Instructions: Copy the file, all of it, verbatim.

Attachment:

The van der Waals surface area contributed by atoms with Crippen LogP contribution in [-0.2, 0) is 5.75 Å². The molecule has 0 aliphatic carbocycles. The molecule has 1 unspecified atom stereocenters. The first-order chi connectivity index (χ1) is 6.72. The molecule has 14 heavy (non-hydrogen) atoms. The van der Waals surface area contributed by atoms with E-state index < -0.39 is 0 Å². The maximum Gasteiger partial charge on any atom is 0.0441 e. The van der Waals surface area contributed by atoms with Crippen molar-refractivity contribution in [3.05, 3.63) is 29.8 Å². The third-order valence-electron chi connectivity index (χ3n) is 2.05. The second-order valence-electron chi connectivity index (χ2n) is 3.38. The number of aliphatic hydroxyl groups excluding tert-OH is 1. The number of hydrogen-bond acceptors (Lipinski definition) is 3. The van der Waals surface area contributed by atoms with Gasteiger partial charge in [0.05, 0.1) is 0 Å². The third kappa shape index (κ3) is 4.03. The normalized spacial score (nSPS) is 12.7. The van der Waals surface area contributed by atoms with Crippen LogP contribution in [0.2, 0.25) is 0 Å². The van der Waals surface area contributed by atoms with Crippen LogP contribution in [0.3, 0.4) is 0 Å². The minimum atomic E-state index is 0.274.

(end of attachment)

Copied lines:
The van der Waals surface area contributed by atoms with Crippen LogP contribution in [-0.2, 0) is 5.75 Å². The molecule has 0 aliphatic carbocycles. The molecule has 1 unspecified atom stereocenters. The first-order chi connectivity index (χ1) is 6.72. The molecule has 14 heavy (non-hydrogen) atoms. The van der Waals surface area contributed by atoms with E-state index < -0.39 is 0 Å². The maximum Gasteiger partial charge on any atom is 0.0441 e. The van der Waals surface area contributed by atoms with Crippen molar-refractivity contribution in [3.05, 3.63) is 29.8 Å². The third-order valence-electron chi connectivity index (χ3n) is 2.05. The second-order valence-electron chi connectivity index (χ2n) is 3.38. The number of aliphatic hydroxyl groups excluding tert-OH is 1. The number of hydrogen-bond acceptors (Lipinski definition) is 3. The van der Waals surface area contributed by atoms with Gasteiger partial charge in [0.05, 0.1) is 0 Å². The third kappa shape index (κ3) is 4.03. The normalized spacial score (nSPS) is 12.7. The van der Waals surface area contributed by atoms with Crippen LogP contribution in [0.2, 0.25) is 0 Å². The van der Waals surface area contributed by atoms with Crippen LogP contribution in [0.3, 0.4) is 0 Å². The minimum atomic E-state index is 0.274.